Three decades ago “Fatal Attraction” heralded the age of the erotic thriller — crime potboilers featuring leading men swapping suggestive dialogue and bodily fluids with bewitching but murderous femme fatales.
Movies like “Basic Instinct” and “Sliver” enjoyed acclaim and big box office receipts during the 1990s, but within a few years the genre had died out, usurped by a new wave of smarter thrillers that swapped female flesh for sophisticated scriptwriting.
But while the American appetite for erotic thrillers is at an all-time low, the genre is burgeoning abroad, with France’s “Stranger by the Lake” and “Blue is the Warmest Color” (both 2013), Italy’s “I Am Love” (2009) and China’s “Lust, Caution” (2007) all proving critical and box office hits.
South Korean director Park Chan-wook, who first came to the notice of the West with his cult, neo-noir revenge movie “Oldboy” (2003), is hoping to tempt US fans of the genre back into the theater with his own foreign-language celebration of sex and intrigue.
Due for release in the US on Friday, “The Handmaiden” tells the story of a Japanese heiress in 1930s occupied Korea and her affair with a Korean woman hired to be her maid — but secretly plotting to con her out of her fortune.
Adapted from the award-winning Sarah Waters novel “Fingersmith,” the narrative is driven not just by its many lurid plot twists but also scenes of explicit, meticulously choreographed lesbian sex.
It captivated South Koreans in June, attracting a record 1.8 million cinemagoers, and has since amassed a respectable $32 million and has been sold to 175 countries.
It received mainly glowing reviews after showing at the Cannes Film Festival but some critics bemoaned Park’s penchant for stylized excess and shock tactics.
Park says he holds in high regard many American erotic thrillers from the 1990s, including “Basic Instinct” and lesbian mafia story “Bound” (1996), directed by Lana and Lilly Wachowski three years before they made “The Matrix.”
“But it wasn’t a question of me saying I’m sad to see this genre dying out and wanted to bring it back. There was nothing like that going on,” Park told AFP during a recent visit to Los Angeles.
“When I set out to make this film it was purely a function of me being drawn to the source material.”
Historians trace the roots of the US erotic thriller to the early 1970s, when the runaway success of adult movie “Deep Throat” emboldened conventional filmmakers to push the boundaries on sexual content in movies such as “Last Tango in Paris.”
American director Brian De Palma took erotica out of the arthouse and into the mainstream with 1980’s “Dressed To Kill,” starring Michael Caine, and followed it up seven years later with the steamy “Body Double.”
But it was another film released in 1987 — Adrian Lyne’s manic slasher “Fatal Attraction” — that defined the genre, packing out theaters, getting multiple Oscar nominations and enriching the English language with the term “bunny boiler.”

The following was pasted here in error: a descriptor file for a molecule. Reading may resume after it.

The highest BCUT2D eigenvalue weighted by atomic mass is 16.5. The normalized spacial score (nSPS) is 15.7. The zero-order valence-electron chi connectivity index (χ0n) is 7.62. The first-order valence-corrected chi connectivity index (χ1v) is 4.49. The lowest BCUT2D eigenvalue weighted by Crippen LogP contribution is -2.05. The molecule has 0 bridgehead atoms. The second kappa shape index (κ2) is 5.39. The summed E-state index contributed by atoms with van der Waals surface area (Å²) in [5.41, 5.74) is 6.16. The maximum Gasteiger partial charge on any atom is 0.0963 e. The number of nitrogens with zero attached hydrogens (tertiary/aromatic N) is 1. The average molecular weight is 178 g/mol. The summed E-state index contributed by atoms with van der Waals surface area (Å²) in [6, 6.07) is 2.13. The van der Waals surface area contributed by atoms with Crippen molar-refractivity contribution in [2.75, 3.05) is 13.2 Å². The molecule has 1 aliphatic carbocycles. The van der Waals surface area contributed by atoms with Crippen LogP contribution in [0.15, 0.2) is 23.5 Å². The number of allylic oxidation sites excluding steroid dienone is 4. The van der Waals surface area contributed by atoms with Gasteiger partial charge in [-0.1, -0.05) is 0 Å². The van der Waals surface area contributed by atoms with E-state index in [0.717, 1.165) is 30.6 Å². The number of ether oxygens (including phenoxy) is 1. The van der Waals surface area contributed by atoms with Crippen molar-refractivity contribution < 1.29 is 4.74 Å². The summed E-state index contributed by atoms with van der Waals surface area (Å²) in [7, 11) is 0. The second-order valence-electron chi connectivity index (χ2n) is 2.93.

Paul Verhoeven’s sleazy but sexy whodunnit “Basic Instinct” took the erotic thriller downmarket in 1992 but became one of the biggest hits of the decade, grossing $353 million worldwide.
The movie — about a novelist who stabs her victims with an ice pick while engaged in acrobatic sex acts — famously featured an interrogation scene in which Sharon Stone crosses and uncrosses her legs to reveal she isn’t wearing any underwear.
“If ‘Fatal Attraction’ was the erotic thriller genre’s ‘Jaws,’ then ‘Basic Instinct’ was its ‘Star Wars,'” writes Ryan Lambie of the film reviews website Den of Geek.
The film led an upsurge of erotic thrillers, with cult hit “Poison Ivy,” Stone’s next film “Sliver,” Madonna’s “Body of Evidence” and “Disclosure,” all cashing in on the public’s appetite for sex and death.
But a succession of lower quality erotic thrillers bombed at the box office as apathy for the genre set in.
In 1996, Wes Craven’s smart, self-referential slasher movie “Scream” opened the floodgates for a slew of ironic, postmodern thrillers, often with big stars but almost no nudity.
Audiences had come to expect more from their serial killers than bodice-ripping bonking by the time the much delayed critical and box office disaster “Basic Instinct 2” came out in 2006.
Some analysts have blamed the rise of internet pornography for stripping erotic thrillers of their mystique while others claim a resurgence in conservative values following the election of US President George W Bush in 2001 finished off the genre.
Shawn Robbins, a senior analyst at BoxOffice.com, believes the erotic thriller died out simply because the world moved on, as it always does.
“I think this is largely due to a cyclical shift in cultural tastes, especially among thriller and horror fans,” he told AFP.
“Certain genres tend to follow — or set — trends for a certain era, and in recent years those have gravitated toward more supernatural and psychological scare tactics.”
This article was from AFP Relax News and was legally licensed through the NewsCred publisher network.